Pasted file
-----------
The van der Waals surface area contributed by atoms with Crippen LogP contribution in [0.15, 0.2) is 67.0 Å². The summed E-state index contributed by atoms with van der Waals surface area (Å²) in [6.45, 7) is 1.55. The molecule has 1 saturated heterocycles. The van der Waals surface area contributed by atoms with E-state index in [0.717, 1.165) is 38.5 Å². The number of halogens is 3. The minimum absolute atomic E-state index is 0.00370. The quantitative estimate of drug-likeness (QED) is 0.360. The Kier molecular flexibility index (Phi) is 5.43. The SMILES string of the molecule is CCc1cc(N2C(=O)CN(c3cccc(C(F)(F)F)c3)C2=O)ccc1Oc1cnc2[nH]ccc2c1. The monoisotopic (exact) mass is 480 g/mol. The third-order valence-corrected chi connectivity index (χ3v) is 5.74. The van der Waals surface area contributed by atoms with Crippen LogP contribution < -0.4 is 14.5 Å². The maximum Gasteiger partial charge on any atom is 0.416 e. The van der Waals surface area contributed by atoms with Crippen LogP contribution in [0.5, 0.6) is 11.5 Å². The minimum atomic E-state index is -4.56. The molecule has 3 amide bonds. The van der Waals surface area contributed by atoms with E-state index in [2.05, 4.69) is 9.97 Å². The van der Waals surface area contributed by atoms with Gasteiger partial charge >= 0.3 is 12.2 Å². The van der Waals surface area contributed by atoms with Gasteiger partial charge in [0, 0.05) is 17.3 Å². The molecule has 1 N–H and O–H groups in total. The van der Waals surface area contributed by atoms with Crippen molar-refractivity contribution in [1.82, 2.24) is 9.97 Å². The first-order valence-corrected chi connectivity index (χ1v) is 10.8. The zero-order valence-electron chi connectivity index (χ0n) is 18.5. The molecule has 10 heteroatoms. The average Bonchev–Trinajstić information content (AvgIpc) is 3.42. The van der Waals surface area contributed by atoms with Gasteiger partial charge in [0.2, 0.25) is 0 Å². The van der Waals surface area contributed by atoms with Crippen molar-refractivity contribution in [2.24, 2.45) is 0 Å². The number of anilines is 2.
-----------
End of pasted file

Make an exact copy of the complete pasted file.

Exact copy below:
The van der Waals surface area contributed by atoms with Crippen LogP contribution in [0.15, 0.2) is 67.0 Å². The summed E-state index contributed by atoms with van der Waals surface area (Å²) in [6.45, 7) is 1.55. The molecule has 1 saturated heterocycles. The van der Waals surface area contributed by atoms with E-state index in [0.717, 1.165) is 38.5 Å². The number of halogens is 3. The minimum absolute atomic E-state index is 0.00370. The quantitative estimate of drug-likeness (QED) is 0.360. The Kier molecular flexibility index (Phi) is 5.43. The SMILES string of the molecule is CCc1cc(N2C(=O)CN(c3cccc(C(F)(F)F)c3)C2=O)ccc1Oc1cnc2[nH]ccc2c1. The monoisotopic (exact) mass is 480 g/mol. The third-order valence-corrected chi connectivity index (χ3v) is 5.74. The van der Waals surface area contributed by atoms with Crippen LogP contribution < -0.4 is 14.5 Å². The maximum Gasteiger partial charge on any atom is 0.416 e. The van der Waals surface area contributed by atoms with Crippen LogP contribution in [0.5, 0.6) is 11.5 Å². The minimum atomic E-state index is -4.56. The molecule has 3 amide bonds. The van der Waals surface area contributed by atoms with E-state index in [2.05, 4.69) is 9.97 Å². The van der Waals surface area contributed by atoms with Gasteiger partial charge >= 0.3 is 12.2 Å². The van der Waals surface area contributed by atoms with Gasteiger partial charge in [0, 0.05) is 17.3 Å². The molecule has 1 N–H and O–H groups in total. The van der Waals surface area contributed by atoms with Crippen molar-refractivity contribution in [1.82, 2.24) is 9.97 Å². The first-order valence-corrected chi connectivity index (χ1v) is 10.8. The zero-order valence-electron chi connectivity index (χ0n) is 18.5. The molecule has 10 heteroatoms. The average Bonchev–Trinajstić information content (AvgIpc) is 3.42. The van der Waals surface area contributed by atoms with Gasteiger partial charge in [0.2, 0.25) is 0 Å². The van der Waals surface area contributed by atoms with Crippen molar-refractivity contribution in [2.24, 2.45) is 0 Å². The number of anilines is 2.